6. Koberda JL, Moses A, Koberda P, Koberda L (2012) Comparison of the Effectiveness of Z-Score Surface/LORETA 19-Electrodes Neurofeedback to Standard 1-Electrode Neurofeedback. J Neurotherapy 4: 302. [Ref.]
  7. Koberda, JL (2014) Z-score LORETA Neurofeedback as a Potential Rehabilitation Modality in Patients with CVA. J Neurol Stroke 1: 00029. [Ref.]
  8. Koberda JL (2014) Z-score LORETA Neurofeedback as a Potential Therapy in Cognitive Dysfunction and Dementia. J Psychology and Clinical Psychiatry 1: 00037 . [Ref.]
  9. Frey LC, Koberda JL (2015) LORETA Z-score neurofeedback in patients with medically-refractory epilepsy. J Neurol Neurobiol 1: 102. [Ref.]
  10. Koberda JL (2012) Autistic Spectrum Disorder (ASD) as a Potential Target of Z-score LORETA Neurofeedback. Neuroconnection (ISNR) 24. [Ref.]
  11. Koberda JL, Koberda P, Bienkiewicz A, Moses A, Koberda L (2013) Pain Management Using 19-Electrode Z-Score LORETA Neurofeedback. J Neurother 3: 179-190. [Ref.]
  12. Koberda JL, Koberda P, Moses A, Winslow J, Bienkiewicz A, et al. (2014) Z-score LORETA Neurofeedback as a potential therapy of ADHD. Special Edition-Biofeedback Magazine-summer 2014 [Ref.]
  13. Koberda JL (2015) Z-score LORETA Neurofeedback as a Potential Therapy in Depression/Anxiety and Cognitive Dysfunction in “Z Score Neurofeedback: Clinical Applications”. Editors-Thatcher, RE and Lubar, JF-Academic Press, San Diego, CA
  14. Koberda, JL, Frey LC (2015) Application of Z-score LORETA Neurofeedback in Therapy of Epilepsy. J Neurol Neurobiol 1: e101. [Ref.]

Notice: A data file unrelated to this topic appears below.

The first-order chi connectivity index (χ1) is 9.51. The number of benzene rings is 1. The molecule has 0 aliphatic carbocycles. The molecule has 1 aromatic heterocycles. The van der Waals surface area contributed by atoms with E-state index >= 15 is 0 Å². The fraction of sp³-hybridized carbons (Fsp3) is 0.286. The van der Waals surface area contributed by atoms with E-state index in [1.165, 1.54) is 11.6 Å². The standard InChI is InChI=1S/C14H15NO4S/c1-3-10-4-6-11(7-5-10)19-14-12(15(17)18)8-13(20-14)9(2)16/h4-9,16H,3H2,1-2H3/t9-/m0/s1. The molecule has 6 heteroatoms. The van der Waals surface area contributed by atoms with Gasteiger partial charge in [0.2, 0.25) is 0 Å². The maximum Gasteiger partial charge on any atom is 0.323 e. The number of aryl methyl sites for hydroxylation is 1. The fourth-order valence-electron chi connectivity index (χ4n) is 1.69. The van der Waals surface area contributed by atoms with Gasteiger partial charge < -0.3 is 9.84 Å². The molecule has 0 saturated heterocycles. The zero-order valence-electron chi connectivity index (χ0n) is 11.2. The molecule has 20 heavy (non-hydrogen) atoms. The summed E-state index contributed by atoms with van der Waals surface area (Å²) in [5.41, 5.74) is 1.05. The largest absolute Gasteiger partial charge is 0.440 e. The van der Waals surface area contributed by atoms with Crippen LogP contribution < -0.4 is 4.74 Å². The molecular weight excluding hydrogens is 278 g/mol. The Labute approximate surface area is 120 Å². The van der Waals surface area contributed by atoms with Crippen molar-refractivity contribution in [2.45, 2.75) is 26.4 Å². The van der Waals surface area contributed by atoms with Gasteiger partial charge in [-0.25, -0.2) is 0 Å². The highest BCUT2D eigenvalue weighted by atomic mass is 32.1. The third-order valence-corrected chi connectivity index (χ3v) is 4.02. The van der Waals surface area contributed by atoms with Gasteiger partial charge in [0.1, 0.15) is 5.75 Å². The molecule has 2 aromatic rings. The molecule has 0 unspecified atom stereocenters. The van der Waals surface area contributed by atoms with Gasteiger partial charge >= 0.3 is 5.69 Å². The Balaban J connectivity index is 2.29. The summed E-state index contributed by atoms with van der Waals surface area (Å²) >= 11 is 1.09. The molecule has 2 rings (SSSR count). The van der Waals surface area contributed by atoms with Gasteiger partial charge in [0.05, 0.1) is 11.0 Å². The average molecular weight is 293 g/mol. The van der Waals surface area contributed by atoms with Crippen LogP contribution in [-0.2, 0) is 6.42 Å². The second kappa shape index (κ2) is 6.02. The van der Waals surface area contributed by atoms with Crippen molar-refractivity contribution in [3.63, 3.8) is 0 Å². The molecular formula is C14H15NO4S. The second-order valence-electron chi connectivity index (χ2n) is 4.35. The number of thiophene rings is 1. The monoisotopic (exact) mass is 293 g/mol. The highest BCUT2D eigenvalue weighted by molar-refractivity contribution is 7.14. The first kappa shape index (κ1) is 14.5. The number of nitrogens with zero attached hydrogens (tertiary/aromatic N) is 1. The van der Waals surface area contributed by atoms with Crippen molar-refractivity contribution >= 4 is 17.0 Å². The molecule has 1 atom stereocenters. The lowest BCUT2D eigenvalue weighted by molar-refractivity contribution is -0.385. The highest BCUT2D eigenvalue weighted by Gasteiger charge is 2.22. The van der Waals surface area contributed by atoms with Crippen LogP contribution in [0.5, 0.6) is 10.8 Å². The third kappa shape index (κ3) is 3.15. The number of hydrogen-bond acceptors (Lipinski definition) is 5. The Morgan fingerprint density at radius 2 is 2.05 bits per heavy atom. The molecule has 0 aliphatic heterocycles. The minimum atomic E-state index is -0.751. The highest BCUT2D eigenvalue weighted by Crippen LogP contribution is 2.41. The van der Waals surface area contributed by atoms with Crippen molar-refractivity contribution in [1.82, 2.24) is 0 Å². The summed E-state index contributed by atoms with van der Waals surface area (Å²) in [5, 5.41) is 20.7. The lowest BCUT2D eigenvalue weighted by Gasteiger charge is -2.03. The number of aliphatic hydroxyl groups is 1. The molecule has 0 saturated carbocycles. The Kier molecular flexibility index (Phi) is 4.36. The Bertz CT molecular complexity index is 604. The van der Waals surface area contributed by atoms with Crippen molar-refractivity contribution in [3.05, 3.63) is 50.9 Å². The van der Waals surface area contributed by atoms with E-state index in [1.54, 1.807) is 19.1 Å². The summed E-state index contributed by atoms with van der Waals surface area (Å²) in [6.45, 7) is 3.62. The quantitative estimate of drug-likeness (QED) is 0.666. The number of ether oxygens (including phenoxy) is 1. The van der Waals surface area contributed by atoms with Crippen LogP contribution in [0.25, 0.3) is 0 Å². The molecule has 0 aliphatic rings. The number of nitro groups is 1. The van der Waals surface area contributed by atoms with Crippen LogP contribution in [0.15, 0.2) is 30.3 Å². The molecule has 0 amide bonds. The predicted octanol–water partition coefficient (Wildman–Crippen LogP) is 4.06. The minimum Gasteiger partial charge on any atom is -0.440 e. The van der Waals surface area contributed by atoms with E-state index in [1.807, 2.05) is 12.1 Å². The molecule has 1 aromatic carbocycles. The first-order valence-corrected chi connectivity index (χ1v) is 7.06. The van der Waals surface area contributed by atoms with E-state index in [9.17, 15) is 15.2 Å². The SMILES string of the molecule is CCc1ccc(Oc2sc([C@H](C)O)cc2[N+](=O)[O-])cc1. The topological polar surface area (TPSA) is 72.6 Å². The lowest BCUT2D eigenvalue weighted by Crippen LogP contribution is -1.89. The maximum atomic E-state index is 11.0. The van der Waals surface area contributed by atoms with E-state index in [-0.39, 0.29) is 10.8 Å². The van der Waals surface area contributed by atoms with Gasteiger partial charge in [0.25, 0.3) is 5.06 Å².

15. Munivenkatappa A, Rajeswaran J, Indira Devi B, Bennet N, Upadhyay N (2014) EEG Neurofeedback therapy: Can it attenuate brain changes in TBI? NeuroRehabilitation 35: 481-484. [Ref.]
  16. Reddy RP, Rajeswaran J, Bhagavatula ID, Kandavel T (2014) Silent Epidemic: The Effects of Neurofeedback on Quality-of-Life. Indian J Psychol Med 36: 40-44. [Ref.]
  17. Ghaziri J, Tucholka A, Larue V, Blanchette-Sylvestre M, Reyburn G, et al. (2013) Neurofeedback Training Induces Changes in White and Gray Matter. Clin EEG Neurosci 44: 265-272. [Ref.]
  18. Duff J (2004) The usefulness of quantitative EEG (QEEG) and neurotherapy in the assessment and treatment of post-concussion syndrome. Clin EEG Neurosci 35:198-209. [Ref.]
  19. Koberda JL, Bienkiewicz A, Koberda L, Koberda P, Moses A, et al. (2014) Accelerated Recovery from Traumatic Brain Injury (TBI) with Z-score Neurofeedback Therapy-presented during the ISNR meetingSan Diego, CA NeuroRegulation 1: 273-316.

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Article Information

Aritcle Type: Editorial Commentary

Citation: Koberda JL (2015) Traumatic Brain Injury: Is Neurofeedback the Best Available Therapy? J neurol Neurobiol 1(3): doi

Copyright:© 2015 Koberda JL. This is an open-access article distributed under the terms of the Creative Commons Attribution License, which permits unrestricted use, distribution, and reproduction in any medium, provided the original author and source are credited.

Publication history: 

  • Received date: 23 July 2015

  • Accepted date: 25 July 2015

  • Published date: 28 July 2015